Last Thursday, the Baylor University Student Senate in Waco passed a resolution calling for students to be able to bring their licensed concealed handguns on campus. In a closed session of the assembly, Baylor students voted — with objection — to allow students to bring firearms onto campus, citing recent school shootings. The bill must still be signed or vetoed by Dominic Edwards, the Baylor student body president, and eventually approved by the Baylor Board of Regents. However, even if Edwards signs it, or the Senate overrides his veto, the administration must still assent to the measure. Thus far, administrators have been tepid, citing their own security concerns.
The proposal largely mirrors one the State Legislature came perilously close to passing last year, which would have only affected public universities (Baylor is private), including UT-Austin. That bill stalled in committee, but with a new crop of increasingly conservative leaders at the Capitol, it will likely be brought up again — and passed — next session.
Like any other contentious flashpoint issue, the "guns on campus" debate (or, more broadly, any type of gun control), does not have many unbiased studies that can prove whether allowing guns on campus makes students safer. Critics point out that no one's concealed handgun has ever stopped an infamous school shooter, while proponents point out not only that the scheme has not been implemented extensively enough, but that Good Samaritans have stopped some would-be mass murderers; it just doesn't get put in print.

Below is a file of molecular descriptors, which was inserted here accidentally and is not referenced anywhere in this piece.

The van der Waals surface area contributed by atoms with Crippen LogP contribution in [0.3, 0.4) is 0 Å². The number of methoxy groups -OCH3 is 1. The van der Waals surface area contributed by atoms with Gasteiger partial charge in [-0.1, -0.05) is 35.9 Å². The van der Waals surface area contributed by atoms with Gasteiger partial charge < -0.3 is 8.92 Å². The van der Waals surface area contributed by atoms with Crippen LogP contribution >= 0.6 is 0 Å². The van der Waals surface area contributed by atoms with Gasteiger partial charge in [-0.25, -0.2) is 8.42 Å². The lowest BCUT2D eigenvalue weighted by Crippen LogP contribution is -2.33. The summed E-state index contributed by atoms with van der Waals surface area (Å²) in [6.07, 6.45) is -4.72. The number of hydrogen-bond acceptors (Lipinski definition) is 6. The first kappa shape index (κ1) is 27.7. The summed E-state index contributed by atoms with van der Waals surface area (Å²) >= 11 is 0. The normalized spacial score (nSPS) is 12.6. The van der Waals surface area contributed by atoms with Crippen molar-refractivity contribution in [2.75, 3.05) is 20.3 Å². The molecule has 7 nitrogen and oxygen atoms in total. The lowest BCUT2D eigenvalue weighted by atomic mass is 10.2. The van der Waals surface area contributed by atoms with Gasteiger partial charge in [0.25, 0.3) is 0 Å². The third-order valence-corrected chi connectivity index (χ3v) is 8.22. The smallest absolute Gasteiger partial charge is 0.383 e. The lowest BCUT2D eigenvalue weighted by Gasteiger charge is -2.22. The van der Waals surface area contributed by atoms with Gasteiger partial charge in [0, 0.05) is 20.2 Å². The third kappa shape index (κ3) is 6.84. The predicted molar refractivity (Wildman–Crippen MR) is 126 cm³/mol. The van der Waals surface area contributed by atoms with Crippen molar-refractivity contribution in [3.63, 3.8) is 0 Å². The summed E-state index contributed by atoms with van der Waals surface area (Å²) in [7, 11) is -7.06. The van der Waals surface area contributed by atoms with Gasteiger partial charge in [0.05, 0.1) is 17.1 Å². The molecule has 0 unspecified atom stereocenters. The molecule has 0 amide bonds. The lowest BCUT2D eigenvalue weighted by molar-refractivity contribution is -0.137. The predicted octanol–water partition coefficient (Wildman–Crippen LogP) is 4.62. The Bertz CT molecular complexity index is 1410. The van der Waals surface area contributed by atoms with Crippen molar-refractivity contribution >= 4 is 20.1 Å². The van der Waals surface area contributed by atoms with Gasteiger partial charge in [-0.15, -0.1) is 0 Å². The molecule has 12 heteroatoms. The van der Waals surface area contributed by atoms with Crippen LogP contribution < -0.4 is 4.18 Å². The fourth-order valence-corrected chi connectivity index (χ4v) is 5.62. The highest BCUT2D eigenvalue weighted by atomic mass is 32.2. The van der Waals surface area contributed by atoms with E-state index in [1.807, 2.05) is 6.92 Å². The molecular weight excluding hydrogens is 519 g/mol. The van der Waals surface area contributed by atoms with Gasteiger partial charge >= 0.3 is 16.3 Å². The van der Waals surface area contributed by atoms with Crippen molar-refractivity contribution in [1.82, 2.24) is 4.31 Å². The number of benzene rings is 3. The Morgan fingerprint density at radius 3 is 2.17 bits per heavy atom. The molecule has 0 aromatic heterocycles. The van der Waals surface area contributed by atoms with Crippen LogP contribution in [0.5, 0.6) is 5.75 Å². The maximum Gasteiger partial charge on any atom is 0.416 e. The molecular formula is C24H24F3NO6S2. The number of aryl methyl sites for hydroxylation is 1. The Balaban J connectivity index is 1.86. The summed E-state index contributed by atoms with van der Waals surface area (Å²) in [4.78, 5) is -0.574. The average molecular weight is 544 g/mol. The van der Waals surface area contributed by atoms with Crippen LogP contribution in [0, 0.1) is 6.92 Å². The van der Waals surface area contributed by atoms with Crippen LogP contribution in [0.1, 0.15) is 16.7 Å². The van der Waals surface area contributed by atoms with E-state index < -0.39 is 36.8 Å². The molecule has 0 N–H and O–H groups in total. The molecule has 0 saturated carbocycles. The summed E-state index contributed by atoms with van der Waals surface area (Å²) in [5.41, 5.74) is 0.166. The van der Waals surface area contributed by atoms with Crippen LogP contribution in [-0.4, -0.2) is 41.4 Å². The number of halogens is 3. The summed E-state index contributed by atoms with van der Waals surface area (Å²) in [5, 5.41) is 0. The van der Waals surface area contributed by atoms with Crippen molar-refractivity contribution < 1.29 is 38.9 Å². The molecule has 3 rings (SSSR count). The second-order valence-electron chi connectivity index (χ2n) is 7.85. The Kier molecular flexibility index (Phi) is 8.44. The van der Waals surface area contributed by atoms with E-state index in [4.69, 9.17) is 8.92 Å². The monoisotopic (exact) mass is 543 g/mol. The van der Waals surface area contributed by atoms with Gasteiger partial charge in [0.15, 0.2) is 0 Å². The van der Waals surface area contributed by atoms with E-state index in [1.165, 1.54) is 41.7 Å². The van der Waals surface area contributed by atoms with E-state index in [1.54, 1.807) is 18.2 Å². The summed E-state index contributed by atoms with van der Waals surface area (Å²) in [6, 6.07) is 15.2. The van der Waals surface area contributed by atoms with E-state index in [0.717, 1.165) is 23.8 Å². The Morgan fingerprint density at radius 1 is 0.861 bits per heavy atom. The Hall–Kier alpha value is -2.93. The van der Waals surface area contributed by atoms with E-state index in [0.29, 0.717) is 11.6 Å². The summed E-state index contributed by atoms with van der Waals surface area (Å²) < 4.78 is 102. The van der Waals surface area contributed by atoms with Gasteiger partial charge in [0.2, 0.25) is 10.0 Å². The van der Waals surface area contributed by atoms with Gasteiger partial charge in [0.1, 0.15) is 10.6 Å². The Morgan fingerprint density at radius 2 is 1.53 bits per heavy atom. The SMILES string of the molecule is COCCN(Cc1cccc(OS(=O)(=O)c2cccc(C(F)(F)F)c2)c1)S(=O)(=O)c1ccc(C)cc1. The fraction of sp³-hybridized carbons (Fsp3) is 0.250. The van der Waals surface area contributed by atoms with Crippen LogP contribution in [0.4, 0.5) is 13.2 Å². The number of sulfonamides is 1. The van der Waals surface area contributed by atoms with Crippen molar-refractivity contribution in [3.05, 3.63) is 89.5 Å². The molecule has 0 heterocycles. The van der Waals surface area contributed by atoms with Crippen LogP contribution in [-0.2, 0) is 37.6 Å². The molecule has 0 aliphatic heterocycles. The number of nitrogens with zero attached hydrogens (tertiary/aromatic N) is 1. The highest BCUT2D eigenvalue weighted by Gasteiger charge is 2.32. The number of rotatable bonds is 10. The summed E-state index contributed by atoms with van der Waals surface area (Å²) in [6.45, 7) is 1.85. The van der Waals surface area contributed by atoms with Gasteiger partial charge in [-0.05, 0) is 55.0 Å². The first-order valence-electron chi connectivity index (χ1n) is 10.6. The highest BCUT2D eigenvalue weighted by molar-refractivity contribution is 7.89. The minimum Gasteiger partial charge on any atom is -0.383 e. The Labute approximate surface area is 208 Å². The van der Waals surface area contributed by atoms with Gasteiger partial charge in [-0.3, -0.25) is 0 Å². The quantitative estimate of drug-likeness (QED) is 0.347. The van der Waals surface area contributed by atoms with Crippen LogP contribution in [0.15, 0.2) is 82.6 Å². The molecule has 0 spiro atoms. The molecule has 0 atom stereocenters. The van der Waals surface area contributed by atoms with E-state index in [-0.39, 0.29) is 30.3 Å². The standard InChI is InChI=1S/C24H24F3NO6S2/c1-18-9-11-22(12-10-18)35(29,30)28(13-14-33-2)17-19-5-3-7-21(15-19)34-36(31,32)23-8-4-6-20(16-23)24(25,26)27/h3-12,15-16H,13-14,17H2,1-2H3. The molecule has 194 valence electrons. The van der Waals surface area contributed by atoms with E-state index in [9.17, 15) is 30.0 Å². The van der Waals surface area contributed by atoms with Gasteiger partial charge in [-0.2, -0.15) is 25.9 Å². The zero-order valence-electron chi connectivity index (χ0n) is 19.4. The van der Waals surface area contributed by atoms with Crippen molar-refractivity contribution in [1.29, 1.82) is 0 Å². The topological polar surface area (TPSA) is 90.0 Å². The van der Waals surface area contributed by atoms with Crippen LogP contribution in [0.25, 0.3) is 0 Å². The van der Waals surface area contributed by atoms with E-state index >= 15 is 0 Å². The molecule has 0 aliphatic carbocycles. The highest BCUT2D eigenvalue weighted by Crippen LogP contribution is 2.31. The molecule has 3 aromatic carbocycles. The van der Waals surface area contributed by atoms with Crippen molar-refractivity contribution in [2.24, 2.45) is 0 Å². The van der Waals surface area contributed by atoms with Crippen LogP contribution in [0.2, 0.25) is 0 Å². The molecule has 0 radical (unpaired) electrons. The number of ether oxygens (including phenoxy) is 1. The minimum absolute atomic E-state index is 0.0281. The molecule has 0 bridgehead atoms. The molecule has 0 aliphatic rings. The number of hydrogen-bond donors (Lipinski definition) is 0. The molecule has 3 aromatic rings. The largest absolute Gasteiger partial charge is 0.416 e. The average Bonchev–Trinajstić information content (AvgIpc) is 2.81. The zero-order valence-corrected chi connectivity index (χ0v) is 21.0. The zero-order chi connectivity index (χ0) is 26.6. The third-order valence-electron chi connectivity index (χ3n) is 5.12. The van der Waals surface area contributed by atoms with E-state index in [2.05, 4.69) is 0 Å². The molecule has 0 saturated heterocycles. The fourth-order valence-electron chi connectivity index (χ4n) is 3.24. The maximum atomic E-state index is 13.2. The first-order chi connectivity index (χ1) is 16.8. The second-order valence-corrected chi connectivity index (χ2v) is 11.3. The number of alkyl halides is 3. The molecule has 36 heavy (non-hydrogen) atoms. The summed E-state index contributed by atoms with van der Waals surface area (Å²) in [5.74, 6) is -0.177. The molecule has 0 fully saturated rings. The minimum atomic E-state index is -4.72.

Among the myriad proposals on this topic considered by the Legislature last session, there was one that appeared to be a novel compromise. The public university's administration, not the State Legislature, would have the final say over whether to allow guns on campus, much like the laws currently governing Baylor. Thus, universities in communities amenable to such a scheme, like Texas A&M University, would likely implement it. But at universities such as this one, where communities are largely opposed to guns on campus, the status quo could remain.
Baylor will end up doing what is best for its specific community and students. Instead of implementing a blanket policy, perhaps legislators should entrust public universities with the same responsibility.
Horwitz is an associate editor.